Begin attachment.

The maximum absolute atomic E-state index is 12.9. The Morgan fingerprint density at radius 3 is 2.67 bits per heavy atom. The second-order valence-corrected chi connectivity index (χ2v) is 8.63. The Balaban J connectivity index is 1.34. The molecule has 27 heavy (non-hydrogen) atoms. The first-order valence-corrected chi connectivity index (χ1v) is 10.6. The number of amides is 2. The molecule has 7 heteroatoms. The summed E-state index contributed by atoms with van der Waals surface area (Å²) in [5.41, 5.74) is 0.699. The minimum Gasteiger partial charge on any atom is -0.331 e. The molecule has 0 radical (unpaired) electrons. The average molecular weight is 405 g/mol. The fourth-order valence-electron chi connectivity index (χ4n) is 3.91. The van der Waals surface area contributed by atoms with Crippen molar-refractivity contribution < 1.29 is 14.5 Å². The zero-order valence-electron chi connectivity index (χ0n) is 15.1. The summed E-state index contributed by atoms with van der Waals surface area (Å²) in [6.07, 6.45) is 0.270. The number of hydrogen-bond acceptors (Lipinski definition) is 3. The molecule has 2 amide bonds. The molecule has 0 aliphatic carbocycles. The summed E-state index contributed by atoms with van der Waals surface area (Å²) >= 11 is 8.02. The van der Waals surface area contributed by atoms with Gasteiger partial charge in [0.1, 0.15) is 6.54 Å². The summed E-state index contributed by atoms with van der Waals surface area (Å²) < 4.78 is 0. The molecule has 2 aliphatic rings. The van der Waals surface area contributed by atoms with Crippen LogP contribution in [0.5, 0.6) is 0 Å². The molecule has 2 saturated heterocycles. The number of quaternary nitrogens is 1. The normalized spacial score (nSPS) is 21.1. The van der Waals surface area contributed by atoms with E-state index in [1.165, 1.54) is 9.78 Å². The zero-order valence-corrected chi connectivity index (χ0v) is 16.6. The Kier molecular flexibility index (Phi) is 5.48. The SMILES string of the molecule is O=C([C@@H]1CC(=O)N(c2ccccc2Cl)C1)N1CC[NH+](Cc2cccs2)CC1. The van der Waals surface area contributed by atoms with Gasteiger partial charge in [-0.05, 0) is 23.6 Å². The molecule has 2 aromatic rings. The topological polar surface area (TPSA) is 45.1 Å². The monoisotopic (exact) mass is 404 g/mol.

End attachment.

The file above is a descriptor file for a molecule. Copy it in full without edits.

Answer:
The maximum absolute atomic E-state index is 12.9. The Morgan fingerprint density at radius 3 is 2.67 bits per heavy atom. The second-order valence-corrected chi connectivity index (χ2v) is 8.63. The Balaban J connectivity index is 1.34. The molecule has 27 heavy (non-hydrogen) atoms. The first-order valence-corrected chi connectivity index (χ1v) is 10.6. The number of amides is 2. The molecule has 7 heteroatoms. The summed E-state index contributed by atoms with van der Waals surface area (Å²) in [5.41, 5.74) is 0.699. The minimum Gasteiger partial charge on any atom is -0.331 e. The molecule has 0 radical (unpaired) electrons. The average molecular weight is 405 g/mol. The fourth-order valence-electron chi connectivity index (χ4n) is 3.91. The van der Waals surface area contributed by atoms with Crippen molar-refractivity contribution < 1.29 is 14.5 Å². The zero-order valence-electron chi connectivity index (χ0n) is 15.1. The summed E-state index contributed by atoms with van der Waals surface area (Å²) in [6.07, 6.45) is 0.270. The number of hydrogen-bond acceptors (Lipinski definition) is 3. The molecule has 2 amide bonds. The molecule has 0 aliphatic carbocycles. The summed E-state index contributed by atoms with van der Waals surface area (Å²) >= 11 is 8.02. The van der Waals surface area contributed by atoms with Gasteiger partial charge in [0.1, 0.15) is 6.54 Å². The summed E-state index contributed by atoms with van der Waals surface area (Å²) < 4.78 is 0. The molecule has 2 aliphatic rings. The van der Waals surface area contributed by atoms with Crippen LogP contribution in [0.5, 0.6) is 0 Å². The molecule has 2 saturated heterocycles. The number of quaternary nitrogens is 1. The normalized spacial score (nSPS) is 21.1. The van der Waals surface area contributed by atoms with E-state index in [1.165, 1.54) is 9.78 Å². The zero-order valence-corrected chi connectivity index (χ0v) is 16.6. The Kier molecular flexibility index (Phi) is 5.48. The SMILES string of the molecule is O=C([C@@H]1CC(=O)N(c2ccccc2Cl)C1)N1CC[NH+](Cc2cccs2)CC1. The van der Waals surface area contributed by atoms with Gasteiger partial charge in [-0.05, 0) is 23.6 Å². The molecule has 2 aromatic rings. The topological polar surface area (TPSA) is 45.1 Å². The monoisotopic (exact) mass is 404 g/mol.